Dystopias: Why they can be both Pleasant and Disturbing
Human interests play a major role in the agreeability of a society. Dystopias, in some cases, can actually be seen as utopias if one has been conditioned to believe it is, as seen in Aldous Huxley's Brave New World. However, if conditioning fails, or, is not exercised, even utopias can very easily become dystopias, such as in George Orwell's 1984. Therefore, what one views as a dystopia, another could easily see as a utopia, and vice versa.
Huxley's Brave New World and Orwell's 1984 are in many ways, very similar. Both novels incorporate class of people who only exist on the outside edge of the society, which the authors use to compare between societies which they believe we fear and what they believe is the better' society. Thus, the proles and savages are important devices which allow one to contrast to today's society. Through reading both novels, one can reach the belief that Orwell feared what we hate will ruin us, and Huxley feared what we love will ruin us. Furthermore, in both 1984 and Brave New World any family relationships are frowned upon and seen as uncivilized, therefore vastly discouraged by the society. In 1984, the government constantly interferes with the lives of the people using telescreens and children who are encouraged to spy on their parents. Marriages, on the whole, are selected mostly be the Party to ensure that there are no emotional bonds. By doing this, Big Brother can ensure that everyone, with the exception of a few citizens who will be cured' afterwards, is isolated. In Brave New World, the concept of the family is destroyed by having children bred in bottles', and words like mother' and father' becoming vile obscenities.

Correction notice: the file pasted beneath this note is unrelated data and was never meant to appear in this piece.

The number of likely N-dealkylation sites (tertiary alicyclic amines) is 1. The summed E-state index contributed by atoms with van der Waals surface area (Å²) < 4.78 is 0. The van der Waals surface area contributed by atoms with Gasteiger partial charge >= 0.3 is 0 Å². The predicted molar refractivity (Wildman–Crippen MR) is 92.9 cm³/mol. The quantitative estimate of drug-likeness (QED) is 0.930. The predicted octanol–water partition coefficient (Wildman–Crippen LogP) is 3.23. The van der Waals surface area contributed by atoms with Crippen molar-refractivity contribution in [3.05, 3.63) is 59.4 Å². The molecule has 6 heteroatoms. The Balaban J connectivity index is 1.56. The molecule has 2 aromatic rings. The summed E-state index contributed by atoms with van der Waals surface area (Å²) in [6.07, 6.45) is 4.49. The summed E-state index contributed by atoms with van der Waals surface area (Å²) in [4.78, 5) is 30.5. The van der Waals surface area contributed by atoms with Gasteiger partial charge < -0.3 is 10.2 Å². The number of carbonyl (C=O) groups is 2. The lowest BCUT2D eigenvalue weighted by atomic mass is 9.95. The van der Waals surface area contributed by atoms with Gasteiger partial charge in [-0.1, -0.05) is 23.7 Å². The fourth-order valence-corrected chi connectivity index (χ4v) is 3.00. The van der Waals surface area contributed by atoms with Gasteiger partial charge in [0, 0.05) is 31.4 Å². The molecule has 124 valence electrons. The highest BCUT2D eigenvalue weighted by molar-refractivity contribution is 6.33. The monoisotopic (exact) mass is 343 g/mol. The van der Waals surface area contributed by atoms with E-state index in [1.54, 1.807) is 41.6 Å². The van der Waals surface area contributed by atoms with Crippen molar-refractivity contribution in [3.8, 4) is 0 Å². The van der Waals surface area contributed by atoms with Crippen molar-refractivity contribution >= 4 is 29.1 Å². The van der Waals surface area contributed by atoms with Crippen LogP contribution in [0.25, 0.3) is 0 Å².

Both novels also contain (a) main character(s) (in 1984, Winston Smith, and in Brave New World, a split between Bernard Marx and John Savage) that is in quiet rebellion against the government, lacks individuality, and in general, managed to...
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